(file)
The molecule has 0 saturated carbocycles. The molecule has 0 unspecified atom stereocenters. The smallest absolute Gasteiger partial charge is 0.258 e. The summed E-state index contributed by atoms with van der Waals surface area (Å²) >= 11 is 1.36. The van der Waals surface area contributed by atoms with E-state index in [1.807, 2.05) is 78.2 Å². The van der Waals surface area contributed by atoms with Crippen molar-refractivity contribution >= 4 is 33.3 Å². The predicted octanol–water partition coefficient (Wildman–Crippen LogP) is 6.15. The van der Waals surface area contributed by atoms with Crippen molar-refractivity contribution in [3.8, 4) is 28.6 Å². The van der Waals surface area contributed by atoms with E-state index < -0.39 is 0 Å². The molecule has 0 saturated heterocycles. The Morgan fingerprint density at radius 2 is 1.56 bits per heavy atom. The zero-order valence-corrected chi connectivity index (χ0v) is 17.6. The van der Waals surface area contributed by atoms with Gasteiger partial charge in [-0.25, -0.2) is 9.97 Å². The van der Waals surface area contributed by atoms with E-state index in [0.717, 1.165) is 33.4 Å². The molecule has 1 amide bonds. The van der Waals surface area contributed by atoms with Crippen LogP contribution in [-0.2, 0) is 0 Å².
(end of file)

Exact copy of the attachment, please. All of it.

The molecule has 0 saturated carbocycles. The molecule has 0 unspecified atom stereocenters. The smallest absolute Gasteiger partial charge is 0.258 e. The summed E-state index contributed by atoms with van der Waals surface area (Å²) >= 11 is 1.36. The van der Waals surface area contributed by atoms with E-state index in [1.807, 2.05) is 78.2 Å². The van der Waals surface area contributed by atoms with Crippen molar-refractivity contribution >= 4 is 33.3 Å². The predicted octanol–water partition coefficient (Wildman–Crippen LogP) is 6.15. The van der Waals surface area contributed by atoms with Crippen molar-refractivity contribution in [3.8, 4) is 28.6 Å². The van der Waals surface area contributed by atoms with E-state index < -0.39 is 0 Å². The molecule has 0 saturated heterocycles. The Morgan fingerprint density at radius 2 is 1.56 bits per heavy atom. The zero-order valence-corrected chi connectivity index (χ0v) is 17.6. The van der Waals surface area contributed by atoms with Gasteiger partial charge in [-0.25, -0.2) is 9.97 Å². The van der Waals surface area contributed by atoms with E-state index in [0.717, 1.165) is 33.4 Å². The molecule has 1 amide bonds. The van der Waals surface area contributed by atoms with Crippen LogP contribution in [-0.2, 0) is 0 Å².